Matt Forte. Kahlil Bell. Marion Barber. Caleb Hanie. Josh McCown. Roy Williams.
All could be staying put. Some could be shuffled on the depth chart. All could be on the move.
And don't forget Lance Briggs—he's always a threat to leave/holdout/cry for a trade or millions more.
But this year, big questions loom over coaches, too. Because the Bears' biggest problem wasn't injuries. They happen to everybody.
It was injury to the quarterback without a capable backup in place. And Hanie's not a bad kid, but apparently Mike Martz's system requires a PhD that Hanie ain't got.
What was Hanie doing in practice these past two years? Learning not to handoff, and how to throw interceptions?
I blame Martz.
For not preparing Hanie and for demanding a scheme too complex for the offense.
If a grown man, and a world-class professional in his sport, cannot understand the plays well enough to complete a pass to his own teammates, something's wrong.
The same way it was wrong for Lovie Smith to snap at a reporter who asked if Martz was coming back next year.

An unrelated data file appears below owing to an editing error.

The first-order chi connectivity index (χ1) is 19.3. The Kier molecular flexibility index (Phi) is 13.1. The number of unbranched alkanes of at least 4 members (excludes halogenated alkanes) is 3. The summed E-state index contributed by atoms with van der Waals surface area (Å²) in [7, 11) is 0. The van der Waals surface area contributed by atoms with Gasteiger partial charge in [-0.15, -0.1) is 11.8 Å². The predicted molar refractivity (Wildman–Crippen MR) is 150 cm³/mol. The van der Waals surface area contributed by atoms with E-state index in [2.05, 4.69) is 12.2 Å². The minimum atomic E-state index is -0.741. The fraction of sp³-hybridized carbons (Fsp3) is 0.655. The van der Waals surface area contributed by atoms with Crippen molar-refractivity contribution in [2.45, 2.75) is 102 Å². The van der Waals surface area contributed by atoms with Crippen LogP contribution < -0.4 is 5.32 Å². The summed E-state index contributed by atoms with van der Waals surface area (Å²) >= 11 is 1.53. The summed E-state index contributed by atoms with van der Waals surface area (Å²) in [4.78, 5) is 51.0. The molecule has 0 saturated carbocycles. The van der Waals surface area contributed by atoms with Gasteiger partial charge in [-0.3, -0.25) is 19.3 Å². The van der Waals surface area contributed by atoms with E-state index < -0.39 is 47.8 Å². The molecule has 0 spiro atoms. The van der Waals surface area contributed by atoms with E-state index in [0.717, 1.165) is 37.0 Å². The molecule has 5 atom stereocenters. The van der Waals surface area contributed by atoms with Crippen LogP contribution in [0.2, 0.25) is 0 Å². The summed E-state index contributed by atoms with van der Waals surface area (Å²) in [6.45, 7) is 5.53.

Smith said, “What kind of question is that at this time? What kind of question is that? Why would you ask a question like that anyway?”
Feel free to improv your own answers to those softballs. But here are some of mine.
...the offense can't avoid turnovers.
...the offense can't score.
...the best player on offense is the punter.
...the defense is more likely to put points on the board.
...fans ask in all seriousness, "Can Julius Peppers play offense?"
...if someone else was calling plays there'd be fewer delay of game penalties.
...Martz's contract is up and there's been no word on an extension.
And because if he fired Martz now, the Bears would still have a chance to beat the Vikings.
But not Lovie Smith.
No, he'd rather watch the third-string offense play against Minnesota in the "Don't Get Hurt Bowl" before deciding what to do.
That's Lovie. Always playing defense.
And up at the podium saying, "Mike Martz is our quarterback."
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